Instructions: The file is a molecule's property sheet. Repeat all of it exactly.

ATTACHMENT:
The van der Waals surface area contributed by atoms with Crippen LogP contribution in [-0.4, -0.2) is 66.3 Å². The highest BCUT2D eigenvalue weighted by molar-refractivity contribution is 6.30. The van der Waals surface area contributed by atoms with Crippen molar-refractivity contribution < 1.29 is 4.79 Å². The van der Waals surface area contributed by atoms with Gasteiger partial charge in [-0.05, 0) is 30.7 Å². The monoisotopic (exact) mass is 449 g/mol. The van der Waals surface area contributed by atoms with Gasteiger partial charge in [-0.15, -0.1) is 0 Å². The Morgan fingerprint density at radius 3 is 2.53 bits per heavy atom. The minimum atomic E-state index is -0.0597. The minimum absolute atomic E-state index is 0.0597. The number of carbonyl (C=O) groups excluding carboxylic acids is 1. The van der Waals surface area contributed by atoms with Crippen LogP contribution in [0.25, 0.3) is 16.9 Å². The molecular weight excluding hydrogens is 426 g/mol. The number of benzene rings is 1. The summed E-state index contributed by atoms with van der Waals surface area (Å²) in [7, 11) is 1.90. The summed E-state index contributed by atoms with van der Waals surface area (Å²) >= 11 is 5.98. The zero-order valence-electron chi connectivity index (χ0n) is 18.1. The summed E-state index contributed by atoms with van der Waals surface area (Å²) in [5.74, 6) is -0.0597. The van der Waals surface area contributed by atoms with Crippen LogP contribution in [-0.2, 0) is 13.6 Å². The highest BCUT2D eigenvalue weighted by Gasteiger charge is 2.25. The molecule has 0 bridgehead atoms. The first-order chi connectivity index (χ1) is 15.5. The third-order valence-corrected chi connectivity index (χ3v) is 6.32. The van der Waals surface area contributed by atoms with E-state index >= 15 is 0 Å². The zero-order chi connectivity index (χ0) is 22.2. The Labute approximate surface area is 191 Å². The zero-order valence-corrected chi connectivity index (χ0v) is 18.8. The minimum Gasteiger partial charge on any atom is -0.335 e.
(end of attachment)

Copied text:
The van der Waals surface area contributed by atoms with Crippen LogP contribution in [-0.4, -0.2) is 66.3 Å². The highest BCUT2D eigenvalue weighted by molar-refractivity contribution is 6.30. The van der Waals surface area contributed by atoms with Crippen molar-refractivity contribution < 1.29 is 4.79 Å². The van der Waals surface area contributed by atoms with Gasteiger partial charge in [-0.05, 0) is 30.7 Å². The monoisotopic (exact) mass is 449 g/mol. The van der Waals surface area contributed by atoms with Gasteiger partial charge in [-0.15, -0.1) is 0 Å². The Morgan fingerprint density at radius 3 is 2.53 bits per heavy atom. The minimum atomic E-state index is -0.0597. The minimum absolute atomic E-state index is 0.0597. The number of carbonyl (C=O) groups excluding carboxylic acids is 1. The van der Waals surface area contributed by atoms with Crippen LogP contribution in [0.25, 0.3) is 16.9 Å². The molecular weight excluding hydrogens is 426 g/mol. The number of benzene rings is 1. The summed E-state index contributed by atoms with van der Waals surface area (Å²) in [7, 11) is 1.90. The summed E-state index contributed by atoms with van der Waals surface area (Å²) >= 11 is 5.98. The zero-order valence-electron chi connectivity index (χ0n) is 18.1. The summed E-state index contributed by atoms with van der Waals surface area (Å²) in [5.74, 6) is -0.0597. The van der Waals surface area contributed by atoms with Crippen LogP contribution in [-0.2, 0) is 13.6 Å². The highest BCUT2D eigenvalue weighted by Gasteiger charge is 2.25. The molecule has 0 bridgehead atoms. The first-order chi connectivity index (χ1) is 15.5. The third-order valence-corrected chi connectivity index (χ3v) is 6.32. The van der Waals surface area contributed by atoms with E-state index >= 15 is 0 Å². The zero-order chi connectivity index (χ0) is 22.2. The Labute approximate surface area is 191 Å². The zero-order valence-corrected chi connectivity index (χ0v) is 18.8. The minimum Gasteiger partial charge on any atom is -0.335 e.